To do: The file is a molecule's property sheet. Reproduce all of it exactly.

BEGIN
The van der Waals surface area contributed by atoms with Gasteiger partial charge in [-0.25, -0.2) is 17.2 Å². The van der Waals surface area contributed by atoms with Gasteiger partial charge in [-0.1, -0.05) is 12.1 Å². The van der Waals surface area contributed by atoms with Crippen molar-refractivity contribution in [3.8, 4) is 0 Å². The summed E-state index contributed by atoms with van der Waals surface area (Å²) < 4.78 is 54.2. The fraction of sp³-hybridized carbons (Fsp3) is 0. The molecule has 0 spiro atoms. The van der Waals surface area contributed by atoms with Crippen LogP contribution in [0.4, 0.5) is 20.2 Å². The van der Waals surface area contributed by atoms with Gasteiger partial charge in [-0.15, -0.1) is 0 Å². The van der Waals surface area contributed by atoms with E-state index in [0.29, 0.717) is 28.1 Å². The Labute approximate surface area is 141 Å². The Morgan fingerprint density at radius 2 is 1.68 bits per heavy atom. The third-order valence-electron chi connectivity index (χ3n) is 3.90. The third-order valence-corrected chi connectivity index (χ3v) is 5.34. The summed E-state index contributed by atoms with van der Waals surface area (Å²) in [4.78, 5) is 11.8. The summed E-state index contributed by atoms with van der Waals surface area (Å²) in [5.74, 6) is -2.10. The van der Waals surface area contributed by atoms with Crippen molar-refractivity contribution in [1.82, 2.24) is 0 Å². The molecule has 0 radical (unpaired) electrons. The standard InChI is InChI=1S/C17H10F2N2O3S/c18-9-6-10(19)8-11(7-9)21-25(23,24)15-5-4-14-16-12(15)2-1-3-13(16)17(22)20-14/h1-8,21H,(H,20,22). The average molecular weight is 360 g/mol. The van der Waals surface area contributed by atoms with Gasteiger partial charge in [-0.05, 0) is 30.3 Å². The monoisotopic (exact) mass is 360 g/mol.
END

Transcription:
The van der Waals surface area contributed by atoms with Gasteiger partial charge in [-0.25, -0.2) is 17.2 Å². The van der Waals surface area contributed by atoms with Gasteiger partial charge in [-0.1, -0.05) is 12.1 Å². The van der Waals surface area contributed by atoms with Crippen molar-refractivity contribution in [3.8, 4) is 0 Å². The summed E-state index contributed by atoms with van der Waals surface area (Å²) < 4.78 is 54.2. The fraction of sp³-hybridized carbons (Fsp3) is 0. The molecule has 0 spiro atoms. The van der Waals surface area contributed by atoms with Crippen LogP contribution in [0.4, 0.5) is 20.2 Å². The van der Waals surface area contributed by atoms with Gasteiger partial charge in [-0.15, -0.1) is 0 Å². The van der Waals surface area contributed by atoms with E-state index in [0.29, 0.717) is 28.1 Å². The Labute approximate surface area is 141 Å². The Morgan fingerprint density at radius 2 is 1.68 bits per heavy atom. The third-order valence-electron chi connectivity index (χ3n) is 3.90. The third-order valence-corrected chi connectivity index (χ3v) is 5.34. The summed E-state index contributed by atoms with van der Waals surface area (Å²) in [4.78, 5) is 11.8. The summed E-state index contributed by atoms with van der Waals surface area (Å²) in [5.74, 6) is -2.10. The van der Waals surface area contributed by atoms with Crippen molar-refractivity contribution in [1.82, 2.24) is 0 Å². The molecule has 0 radical (unpaired) electrons. The standard InChI is InChI=1S/C17H10F2N2O3S/c18-9-6-10(19)8-11(7-9)21-25(23,24)15-5-4-14-16-12(15)2-1-3-13(16)17(22)20-14/h1-8,21H,(H,20,22). The average molecular weight is 360 g/mol. The van der Waals surface area contributed by atoms with Gasteiger partial charge in [-0.05, 0) is 30.3 Å². The monoisotopic (exact) mass is 360 g/mol.